The last few years in video gaming have been a mixed bag for me. But every now and then a few surprises stand out. Take, for example, this neat little video game that I encountered in a little Senmaya game store back in 2004. I was cruising the magazine section, looking for some
porn magazines on photography. It was at that moment that I heard it. A very catchy little, “na nana nana nana na nana”. I looked over the divider and saw a bizzare scene on the TV display. There were two cows grazing and a massive ball appeared beyond them in the distance. This ball seemed to be composed entirely of cars, trees and other large objects. I went up to the clerk and asked him about the game. He said they called it “???or Katamari Damashi. He explained that the concept of the game was to roll everything into a massive ball, and retstore the Univerise to the way it had been before its creator got drunk and smashed everything to pieces.
I instantly assumed this was one of those games that never leaves Japan. We have a metric truckload of them here in Japan. I can list countless dating simulators, cooking games and pachinko titles that will never touch the hands of the unwashed masses back in Canada. Yet, How was I to know what lay in store for this little gem of a game?
Not two years has gone by and I’ve already heard it used in popular culture and the media. Podcasts have made songs out its soundtrack, and legions of fans have made paintings and crafts as an ode to the king of the Universe. Two sequels have already been made. The most surprising thing I’ve heard from this is that the author of the game isn’t even a fan of video games. In fact, it seems he hates them. I’m surprised they convinced him to make more.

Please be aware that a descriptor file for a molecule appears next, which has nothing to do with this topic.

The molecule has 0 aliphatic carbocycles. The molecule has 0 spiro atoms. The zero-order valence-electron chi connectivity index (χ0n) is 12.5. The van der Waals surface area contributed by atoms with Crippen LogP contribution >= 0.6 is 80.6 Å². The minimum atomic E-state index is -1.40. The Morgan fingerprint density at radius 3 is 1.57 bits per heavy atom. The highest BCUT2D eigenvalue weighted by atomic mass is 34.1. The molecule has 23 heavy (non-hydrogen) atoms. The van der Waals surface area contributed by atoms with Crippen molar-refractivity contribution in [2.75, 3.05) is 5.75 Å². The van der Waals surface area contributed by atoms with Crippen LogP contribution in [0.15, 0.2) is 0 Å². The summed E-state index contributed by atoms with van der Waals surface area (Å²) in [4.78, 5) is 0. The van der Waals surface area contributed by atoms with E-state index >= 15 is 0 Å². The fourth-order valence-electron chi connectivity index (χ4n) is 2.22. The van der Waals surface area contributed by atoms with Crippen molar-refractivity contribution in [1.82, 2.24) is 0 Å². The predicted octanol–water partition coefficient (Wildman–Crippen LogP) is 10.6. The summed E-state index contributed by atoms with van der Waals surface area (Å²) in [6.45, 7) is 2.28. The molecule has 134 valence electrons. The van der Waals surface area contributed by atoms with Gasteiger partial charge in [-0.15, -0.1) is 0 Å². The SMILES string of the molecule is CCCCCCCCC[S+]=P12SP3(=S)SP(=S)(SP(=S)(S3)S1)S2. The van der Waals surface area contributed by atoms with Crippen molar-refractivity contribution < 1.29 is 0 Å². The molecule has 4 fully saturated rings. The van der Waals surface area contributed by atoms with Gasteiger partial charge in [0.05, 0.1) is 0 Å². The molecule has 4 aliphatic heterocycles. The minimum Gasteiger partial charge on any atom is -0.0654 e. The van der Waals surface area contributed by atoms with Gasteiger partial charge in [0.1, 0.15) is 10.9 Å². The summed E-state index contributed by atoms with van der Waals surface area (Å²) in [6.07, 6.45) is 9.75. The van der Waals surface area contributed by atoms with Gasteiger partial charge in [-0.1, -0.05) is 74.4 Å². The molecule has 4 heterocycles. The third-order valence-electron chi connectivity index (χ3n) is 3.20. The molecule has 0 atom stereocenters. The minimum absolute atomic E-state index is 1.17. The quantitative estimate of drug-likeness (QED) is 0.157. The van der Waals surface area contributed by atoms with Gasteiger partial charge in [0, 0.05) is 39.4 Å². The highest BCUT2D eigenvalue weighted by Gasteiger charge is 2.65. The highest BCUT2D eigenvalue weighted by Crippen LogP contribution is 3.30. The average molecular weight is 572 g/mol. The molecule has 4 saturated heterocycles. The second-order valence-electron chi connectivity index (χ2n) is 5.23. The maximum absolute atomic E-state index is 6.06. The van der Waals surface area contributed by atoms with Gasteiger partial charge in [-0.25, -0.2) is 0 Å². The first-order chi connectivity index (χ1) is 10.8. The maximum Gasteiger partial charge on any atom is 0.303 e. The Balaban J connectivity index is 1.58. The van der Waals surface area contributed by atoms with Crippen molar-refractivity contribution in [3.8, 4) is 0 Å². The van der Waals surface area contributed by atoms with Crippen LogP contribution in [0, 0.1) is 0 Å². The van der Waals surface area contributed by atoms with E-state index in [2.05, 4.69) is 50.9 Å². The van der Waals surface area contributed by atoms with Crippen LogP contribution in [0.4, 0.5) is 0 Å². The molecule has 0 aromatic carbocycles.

The one issue that still puzzles me from this “Katamari Surprise” is not how the game became a hit, but how it has become a legend. Would I be so bold in proclaiming that Katamari Damashii has now reached the level of “household name.” I wouldn’t be surprised if I were correct on that assumption. I teach over two hundred Junior High and Elementary students here in Japan, and every one of them knows the words “Katamari Damashii.” I am shocked to learn that many people all around the world also know of the game.
From all this, the one conclusion that I arrive at is that games seem to be either really good or really bad. There is no longer any middle ground. In the past few years, games like “Katamari Damashii”, “Phoenix Wright: Ace Attorney”, and others have been injecting countless cc’s of stimulant into an otherwise dull and uninspired industry. I feel have the Japanese to thank for this. If I haven’t said it yet on this blog, I will now. I believe that the Japanese culture churns out some of the most creative people on the planet today. This is bold statment when you look at the way this same culture has progressed over the last oen hundred years. The education system seems to have been created to drain every precious drop of creativity from students. However, I have a feeling there is a renaissance brewing. And that fire is being fueled by the gaming, movie and arts industries. What will spew next from the firey womb of Japan’s artistic community? That is yet to be determined.
In retrospect this also might help to explain the way my life has progressed over the last three years. I’ve developed an artist side that I never ever knew I had. I can only think that living in Japan has helped that. I help help but look back at that quirky little game and feel that we now have a more profound connection. You might call that link Japan.